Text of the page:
It’s very simple. Snapchat didn’t necessarily do anything wrong if they didn’t put in their policies that, yeah, we’re not going to be saving your information, we’re not going to be tracking you and basically putting all these privacy considerations and then violating them. If they would have said, “Okay, we’re going to spy on you, we’re going to save all your contacts from your iPhone,” like it says it is and that’s what it does, then the FTC wouldn’t have a care in the world because you did exactly what you said you would do. The problem is once they have that policy and they violate it.
NASIR: Yeah, you shouldn’t, but obviously…
NASIR: And it makes you think because, when you install these apps on your phones, unless you really pay attention to exactly what the privacy policies say, it could easily just read your emails if they want. I think so; maybe I’m wrong. I know they can read your contacts – who is in your phone. What stops them from using those email addresses and then sending them spam from you?
MATT: The spam from them wouldn’t be bad because it would only show up for ten seconds and then it would disappear.
NASIR: Ah, that’s great. I love that. Non-intrusive spam. Just in your face for ten seconds.
MATT: Let’s get into the question of the day here.
NASIR: Question of the day!
We should some kind of intro like that. I’m not going to do it.
MATT: We’ll work on it.
NASIR: Oh, my god.
“How do I decide what salary to pay myself?”
From a real estate firm in Dallas, Texas.
NASIR: I would say a billion dollars a week. That’s what I would do.
MATT: That’s not bad.
NASIR: That’s what I pay myself.
MATT: All right. Well, that’s the episode.
NASIR: That’s the answer.
Well, it’s a good question, to be serious for once. I know this is a Friday episode so we’re kind of light. But you have to pay yourself a salary. What do you think? Do you assume that this person’s maybe going through an S Corp or something like that. It seems like that’s what it’s implying, right?
MATT: Right. They’re going to most likely be an entity that’s going to be one that they have to pay their self a salary.
NASIR: So, unlike an LLC where it doesn’t matter, it’s all passed through anyway, how would you break this down as far as whether or not let’s say that he’s an agent and he’s bringing in a profit of $300,000 a year. How does he decide how much to pay himself?
MATT: Well, the standard is you have to pay yourself a reasonable compensation or a reasonable salary, whatever you call it. I would look at it in terms of what other people have been paid and not necessarily what they’ve gotten away with, you know, what’s been held acceptable in other comparables in the industry.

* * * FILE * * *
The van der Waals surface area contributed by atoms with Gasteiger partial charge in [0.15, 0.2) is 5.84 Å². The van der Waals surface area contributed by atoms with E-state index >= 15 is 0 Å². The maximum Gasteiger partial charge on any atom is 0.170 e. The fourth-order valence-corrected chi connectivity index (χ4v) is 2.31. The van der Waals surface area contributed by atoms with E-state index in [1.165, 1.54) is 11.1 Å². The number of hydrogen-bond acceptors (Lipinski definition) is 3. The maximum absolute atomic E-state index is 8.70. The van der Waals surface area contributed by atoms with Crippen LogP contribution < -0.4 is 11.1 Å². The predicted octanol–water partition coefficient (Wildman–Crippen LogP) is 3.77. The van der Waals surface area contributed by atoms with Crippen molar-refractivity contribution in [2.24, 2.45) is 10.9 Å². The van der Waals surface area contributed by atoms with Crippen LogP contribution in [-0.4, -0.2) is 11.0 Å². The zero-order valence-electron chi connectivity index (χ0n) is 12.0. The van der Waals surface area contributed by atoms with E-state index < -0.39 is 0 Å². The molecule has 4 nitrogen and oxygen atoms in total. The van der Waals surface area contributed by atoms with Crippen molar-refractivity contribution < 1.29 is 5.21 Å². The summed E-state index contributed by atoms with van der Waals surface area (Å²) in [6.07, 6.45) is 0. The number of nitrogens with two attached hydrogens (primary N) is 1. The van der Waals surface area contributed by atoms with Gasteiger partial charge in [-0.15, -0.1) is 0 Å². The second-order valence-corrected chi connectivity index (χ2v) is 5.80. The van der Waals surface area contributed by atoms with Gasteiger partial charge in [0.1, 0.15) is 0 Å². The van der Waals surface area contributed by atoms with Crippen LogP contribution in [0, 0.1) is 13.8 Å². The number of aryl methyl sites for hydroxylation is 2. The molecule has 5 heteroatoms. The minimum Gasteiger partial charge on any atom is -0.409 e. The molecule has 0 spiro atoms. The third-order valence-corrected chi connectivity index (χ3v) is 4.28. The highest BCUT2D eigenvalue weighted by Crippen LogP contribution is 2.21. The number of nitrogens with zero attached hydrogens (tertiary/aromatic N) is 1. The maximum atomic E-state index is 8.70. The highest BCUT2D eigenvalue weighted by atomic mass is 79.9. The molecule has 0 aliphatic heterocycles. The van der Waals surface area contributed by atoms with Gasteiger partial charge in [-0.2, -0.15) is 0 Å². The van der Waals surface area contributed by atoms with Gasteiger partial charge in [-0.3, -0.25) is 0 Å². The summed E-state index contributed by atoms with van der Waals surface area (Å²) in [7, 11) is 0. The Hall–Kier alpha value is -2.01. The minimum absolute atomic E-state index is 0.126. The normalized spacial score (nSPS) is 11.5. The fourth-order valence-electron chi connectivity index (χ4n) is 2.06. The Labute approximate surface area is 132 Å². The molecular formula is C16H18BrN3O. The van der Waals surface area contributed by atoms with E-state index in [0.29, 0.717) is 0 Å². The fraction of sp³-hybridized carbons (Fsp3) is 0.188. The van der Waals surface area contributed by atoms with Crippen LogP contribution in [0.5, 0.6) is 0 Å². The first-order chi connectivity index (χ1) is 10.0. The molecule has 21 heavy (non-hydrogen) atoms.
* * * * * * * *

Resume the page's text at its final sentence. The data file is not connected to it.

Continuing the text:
MATT: Your salary, you’re going to be paying more tax than something that might just be a distribution. You want to keep your salary as low as possible if you’re going to also get these other distributions from the company because it’s two different ways that money is coming into you. I guess we’re assuming this person is also one of the shareholders of the company. If not, then it’s a different story, then just get paid as much as you want.
NASIR: Yeah, exactly.
It always bugged me – that word “reasonable” – and even when my accountants ask me, “So, how are we going to do this?” when it comes to salary. It’s like, well, what’s reasonable? Then, it’s not an easy question to answer, for sure.
This is how I personally look at it – to avoid IRS scrutiny, the more you pay yourself, the better because obviously the incentives – I know you mentioned this – to make your salary as low as possible so that you get a lower tax rate for the equitable distribution. I would start with a billion dollars a week and then work your way down.
MATT: I don’t think they’d have a problem with that. If you’re making a billion dollars a week, then it wouldn’t be the worst thing in the world, I suppose.
NASIR: It’s a lot of taxes, though.
MATT: I don’t know. I mean, how else can we answer this question? It’s so subjective. It’s really difficult to answer it. We can’t just say 40 percent.
NASIR: But Matt was right in the beginning. You have to look at a number of things. You have to decide whether the IRS is going to decide that it’s unreasonable. You have to look at how many years of experience you have, your industry, your profession, your area – you said real estate but assuming you’re a real estate agent, a real estate agent in Dallas, not a real estate agent in Southern California. Those are some things to consider.
Your tax professional is going to also have some guidance on this but they’re going to be reluctant to name a number as well just because, just as we are, because there’s no hard, fast rule for it.
MATT: That’s it right there. I think that’s the best we can really say without any more specifics in the eight-word question that we got.
NASIR: I think they just sent an eight-word question because they feel bad that you have to read the questions.
MATT: That’s fine. I’m all aboard with that.
NASIR: No, I personally like long questions. I’ll give it a prize to whoever gives the longest question and the prize will be that we answer it.
MATT: I’ll give a prize to whoever can send the shortest question that’s still answerable.
NASIR: “Is this legal?” I don’t know what it would be. That’s a hard one.
That’s actually a good challenge, too – the shortest question that is still answerable – a business legal question.
MATT: It’s just one word – legal?
NASIR: Right now we’re at ten. It has to be less than ten.
Okay, guys, I think that’s our Friday episode. Thanks for joining us this week. Definitely keep tuning in and review our podcast.
MATT: Yeah, keep leaving those iTunes reviews. We have some good ones out there.
MATT: We appreciate that.
NASIR: Yeah, that helps us out quite a bit, actually. So, keep on doing that. Thank you so much!
MATT: Yeah, and, as always, keep it sound and keep it smart.